This time of year is when I do a lot of thinking about how I can improve my garden next season. One strategy I always want to improve upon is growing vegetables in succession. The goal is to always have something growing so there is no downtime from food harvests and also so that there are few or no periods of time when the garden is fallow, which is better for the garden.
My father is an excellent garden planner and as you see from the photo, is a very tidy gardener as well! These bunching onions are grown in succession. Shortly after the rows in the back became established, he started the rows in the front. This makes for a very long period of harvesting for these delicious, go-with-anything onions! Learn more about planting in succession and other gardening techniques in The Chinese Kitchen Garden!
Oh, how delicious kabocha is… nutty and tasty, easy to grow, perfect size, dry and firm, stores well, and beautiful to look at too! Really…what more could you want in a winter squash? Kabocha is so good in both sweet and savory dishes. Here, it tops my Irish oatmeal along with golden raisins, pecans, brown sugar and a drizzle of coconut milk. A hearty and scrumptious breakfast.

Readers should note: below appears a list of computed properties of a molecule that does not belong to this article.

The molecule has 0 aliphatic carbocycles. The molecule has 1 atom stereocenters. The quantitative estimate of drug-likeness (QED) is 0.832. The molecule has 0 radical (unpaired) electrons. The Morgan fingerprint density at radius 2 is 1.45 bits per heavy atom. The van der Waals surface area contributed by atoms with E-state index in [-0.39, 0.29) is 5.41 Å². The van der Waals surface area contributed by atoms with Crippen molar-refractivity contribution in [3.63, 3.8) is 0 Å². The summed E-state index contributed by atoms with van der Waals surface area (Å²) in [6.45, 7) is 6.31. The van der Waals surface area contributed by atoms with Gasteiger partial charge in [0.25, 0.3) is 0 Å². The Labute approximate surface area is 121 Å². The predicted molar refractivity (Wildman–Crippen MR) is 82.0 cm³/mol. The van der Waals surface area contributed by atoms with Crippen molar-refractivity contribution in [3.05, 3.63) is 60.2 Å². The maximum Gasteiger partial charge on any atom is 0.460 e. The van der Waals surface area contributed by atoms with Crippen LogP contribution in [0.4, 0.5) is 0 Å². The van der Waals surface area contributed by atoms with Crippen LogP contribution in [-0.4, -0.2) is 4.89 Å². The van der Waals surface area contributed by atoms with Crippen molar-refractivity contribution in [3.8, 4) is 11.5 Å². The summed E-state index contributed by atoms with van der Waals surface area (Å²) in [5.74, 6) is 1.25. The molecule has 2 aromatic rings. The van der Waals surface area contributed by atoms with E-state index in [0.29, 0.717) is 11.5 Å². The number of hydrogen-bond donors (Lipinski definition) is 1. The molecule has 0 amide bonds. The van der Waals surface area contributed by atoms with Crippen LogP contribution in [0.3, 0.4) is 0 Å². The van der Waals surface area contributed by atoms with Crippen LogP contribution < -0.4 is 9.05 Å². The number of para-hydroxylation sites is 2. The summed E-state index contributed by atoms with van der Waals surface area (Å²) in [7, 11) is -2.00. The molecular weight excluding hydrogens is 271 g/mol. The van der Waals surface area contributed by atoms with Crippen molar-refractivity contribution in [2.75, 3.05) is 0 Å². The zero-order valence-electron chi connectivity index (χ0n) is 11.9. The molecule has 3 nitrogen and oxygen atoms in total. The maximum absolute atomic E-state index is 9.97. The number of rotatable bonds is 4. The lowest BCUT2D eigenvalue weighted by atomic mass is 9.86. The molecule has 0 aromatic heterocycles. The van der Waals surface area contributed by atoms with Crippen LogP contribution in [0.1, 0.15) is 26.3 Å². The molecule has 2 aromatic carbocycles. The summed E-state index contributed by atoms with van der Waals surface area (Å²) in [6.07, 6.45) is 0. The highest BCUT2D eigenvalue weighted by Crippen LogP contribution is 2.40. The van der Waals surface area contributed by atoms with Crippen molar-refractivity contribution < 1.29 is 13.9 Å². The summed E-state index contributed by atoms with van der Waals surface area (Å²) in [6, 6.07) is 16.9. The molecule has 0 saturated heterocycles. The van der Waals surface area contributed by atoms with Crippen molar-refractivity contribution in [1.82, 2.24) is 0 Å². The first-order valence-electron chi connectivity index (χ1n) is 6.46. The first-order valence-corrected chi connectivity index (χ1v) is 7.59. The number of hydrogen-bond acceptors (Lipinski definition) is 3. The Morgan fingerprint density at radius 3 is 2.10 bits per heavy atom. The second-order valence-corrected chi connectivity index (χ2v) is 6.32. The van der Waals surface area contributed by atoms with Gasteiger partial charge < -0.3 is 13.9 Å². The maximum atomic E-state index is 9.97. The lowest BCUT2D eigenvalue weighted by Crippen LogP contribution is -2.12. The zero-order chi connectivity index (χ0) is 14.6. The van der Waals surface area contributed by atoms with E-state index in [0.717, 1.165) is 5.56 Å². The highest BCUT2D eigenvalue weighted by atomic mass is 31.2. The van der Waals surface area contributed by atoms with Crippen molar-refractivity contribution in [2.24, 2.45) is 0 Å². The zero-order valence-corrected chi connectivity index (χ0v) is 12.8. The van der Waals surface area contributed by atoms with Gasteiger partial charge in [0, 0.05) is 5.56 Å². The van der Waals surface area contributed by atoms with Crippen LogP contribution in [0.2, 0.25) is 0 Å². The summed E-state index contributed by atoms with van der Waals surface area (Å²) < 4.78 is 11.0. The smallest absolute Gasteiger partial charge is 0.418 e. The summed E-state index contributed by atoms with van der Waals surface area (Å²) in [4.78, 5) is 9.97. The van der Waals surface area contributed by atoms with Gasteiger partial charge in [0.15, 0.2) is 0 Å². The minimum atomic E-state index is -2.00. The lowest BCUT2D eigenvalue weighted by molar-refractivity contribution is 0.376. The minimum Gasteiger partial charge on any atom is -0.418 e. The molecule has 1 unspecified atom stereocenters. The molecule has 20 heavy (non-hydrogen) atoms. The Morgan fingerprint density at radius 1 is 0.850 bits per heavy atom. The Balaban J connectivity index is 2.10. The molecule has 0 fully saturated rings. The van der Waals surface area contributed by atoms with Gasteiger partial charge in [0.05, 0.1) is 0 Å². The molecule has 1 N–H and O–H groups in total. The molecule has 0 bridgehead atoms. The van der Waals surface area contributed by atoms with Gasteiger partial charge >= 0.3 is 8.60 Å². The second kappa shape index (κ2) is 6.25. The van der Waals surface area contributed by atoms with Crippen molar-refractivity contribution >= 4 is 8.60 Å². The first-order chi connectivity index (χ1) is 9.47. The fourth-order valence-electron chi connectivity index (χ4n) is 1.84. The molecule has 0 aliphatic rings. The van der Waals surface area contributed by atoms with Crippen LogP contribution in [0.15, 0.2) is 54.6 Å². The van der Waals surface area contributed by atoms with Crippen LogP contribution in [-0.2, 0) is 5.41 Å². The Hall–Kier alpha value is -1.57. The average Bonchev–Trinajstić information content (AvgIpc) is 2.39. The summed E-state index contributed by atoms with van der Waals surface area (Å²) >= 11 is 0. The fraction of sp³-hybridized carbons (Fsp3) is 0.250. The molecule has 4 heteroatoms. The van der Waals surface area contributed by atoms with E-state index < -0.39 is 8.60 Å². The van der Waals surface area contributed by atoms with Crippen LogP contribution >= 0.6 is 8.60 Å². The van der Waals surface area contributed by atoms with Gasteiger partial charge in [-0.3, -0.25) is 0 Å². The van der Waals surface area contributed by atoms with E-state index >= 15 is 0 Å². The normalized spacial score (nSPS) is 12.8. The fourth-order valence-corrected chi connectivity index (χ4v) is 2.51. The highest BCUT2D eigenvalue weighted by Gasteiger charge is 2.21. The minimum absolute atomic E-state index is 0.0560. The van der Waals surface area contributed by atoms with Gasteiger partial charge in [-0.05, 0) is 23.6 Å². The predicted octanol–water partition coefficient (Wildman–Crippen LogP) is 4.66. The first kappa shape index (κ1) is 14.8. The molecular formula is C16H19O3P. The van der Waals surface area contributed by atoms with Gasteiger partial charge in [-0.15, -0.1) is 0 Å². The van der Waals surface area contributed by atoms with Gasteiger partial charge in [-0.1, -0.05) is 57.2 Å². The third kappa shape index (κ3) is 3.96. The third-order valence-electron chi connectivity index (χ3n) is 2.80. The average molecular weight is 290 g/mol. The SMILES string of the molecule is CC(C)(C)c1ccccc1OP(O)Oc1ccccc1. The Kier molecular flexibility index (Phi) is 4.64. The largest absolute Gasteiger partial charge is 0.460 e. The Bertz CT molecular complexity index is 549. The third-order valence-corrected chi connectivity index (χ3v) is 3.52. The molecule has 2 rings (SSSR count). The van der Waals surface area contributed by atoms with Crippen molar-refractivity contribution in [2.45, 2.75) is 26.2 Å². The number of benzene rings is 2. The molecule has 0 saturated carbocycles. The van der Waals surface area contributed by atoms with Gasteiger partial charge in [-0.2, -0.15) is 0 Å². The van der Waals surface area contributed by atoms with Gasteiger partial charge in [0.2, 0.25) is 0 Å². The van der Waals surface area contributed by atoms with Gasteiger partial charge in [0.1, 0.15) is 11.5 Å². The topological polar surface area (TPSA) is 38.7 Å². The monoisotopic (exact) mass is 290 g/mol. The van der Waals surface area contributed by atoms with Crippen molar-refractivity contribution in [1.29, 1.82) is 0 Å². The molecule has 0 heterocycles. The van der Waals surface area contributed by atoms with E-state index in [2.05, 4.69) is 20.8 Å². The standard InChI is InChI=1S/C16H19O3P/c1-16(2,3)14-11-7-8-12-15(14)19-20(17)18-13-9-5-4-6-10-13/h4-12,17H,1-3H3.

Sweet Potato Leaves
While I really enjoy sweet potatoes (especially in the form of fries), sweet potato leaves are equally delicious. Here are some cooked greens, so easy and healthful in my mom’s go-to recipe that works well with most mild Asian greens. This recipe, and many other traditional, authentically-Chinese recipes can be found in my book. Sweet potato leaves can be hard to find, but so easy to grow yourself. And here’s the kicker – you get to harvest greens throughout the summer, AND have your fresh sweet potato fries in the fall!
Old Cover vs. New Cover
Some of you may be familiar with the colorful cover of The Chinese Kitchen Garden. The beautiful main photo, by Sarah Culver, is of stem lettuce, also known as celtuce. Stem lettuce is a really interesting vegetable - a leafy top (not so delicious) on crisp and juicy stems (very delicious) that thicken as the plant grows.
But anyway, turns out, the publisher felt the original cover was too dark and decided to make a lighter one. Check out the new cover! This is what you’ll see everywhere on February 8th. I would agree that if you imagine the two covers on a stack of books in the bookstore, the lighter cover on the right is more eye-catching from a distance. Don’t you agree?
I'm Wendy Kiang-Spray, gardener, home cook, and author of The Chinese Kitchen Garden. Learn more about the book here. Enjoy the blog and be sure to like The Chinese Kitchen Garden Facebook page for notifications when there are new posts.